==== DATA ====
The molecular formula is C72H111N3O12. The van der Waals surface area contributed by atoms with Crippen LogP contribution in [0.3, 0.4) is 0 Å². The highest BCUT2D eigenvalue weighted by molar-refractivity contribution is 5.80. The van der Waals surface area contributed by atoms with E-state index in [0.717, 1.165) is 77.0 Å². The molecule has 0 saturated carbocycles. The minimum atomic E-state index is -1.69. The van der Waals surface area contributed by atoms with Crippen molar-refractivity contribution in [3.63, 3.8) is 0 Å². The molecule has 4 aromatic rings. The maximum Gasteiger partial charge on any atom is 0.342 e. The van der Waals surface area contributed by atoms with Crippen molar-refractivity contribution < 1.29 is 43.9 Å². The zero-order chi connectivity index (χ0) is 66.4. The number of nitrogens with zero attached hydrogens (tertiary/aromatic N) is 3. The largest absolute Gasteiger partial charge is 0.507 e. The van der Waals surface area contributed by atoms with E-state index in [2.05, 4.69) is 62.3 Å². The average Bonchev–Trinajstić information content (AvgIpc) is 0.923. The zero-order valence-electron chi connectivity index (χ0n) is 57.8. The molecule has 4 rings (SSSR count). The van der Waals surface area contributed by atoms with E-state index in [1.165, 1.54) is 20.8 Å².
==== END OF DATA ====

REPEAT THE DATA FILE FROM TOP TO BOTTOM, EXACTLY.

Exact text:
The molecular formula is C72H111N3O12. The van der Waals surface area contributed by atoms with Crippen LogP contribution in [0.3, 0.4) is 0 Å². The highest BCUT2D eigenvalue weighted by molar-refractivity contribution is 5.80. The van der Waals surface area contributed by atoms with E-state index in [0.717, 1.165) is 77.0 Å². The molecule has 0 saturated carbocycles. The minimum atomic E-state index is -1.69. The van der Waals surface area contributed by atoms with Crippen molar-refractivity contribution in [3.63, 3.8) is 0 Å². The molecule has 4 aromatic rings. The maximum Gasteiger partial charge on any atom is 0.342 e. The van der Waals surface area contributed by atoms with Crippen molar-refractivity contribution < 1.29 is 43.9 Å². The zero-order chi connectivity index (χ0) is 66.4. The number of nitrogens with zero attached hydrogens (tertiary/aromatic N) is 3. The largest absolute Gasteiger partial charge is 0.507 e. The van der Waals surface area contributed by atoms with E-state index in [2.05, 4.69) is 62.3 Å². The average Bonchev–Trinajstić information content (AvgIpc) is 0.923. The zero-order valence-electron chi connectivity index (χ0n) is 57.8. The molecule has 4 rings (SSSR count). The van der Waals surface area contributed by atoms with E-state index in [1.165, 1.54) is 20.8 Å².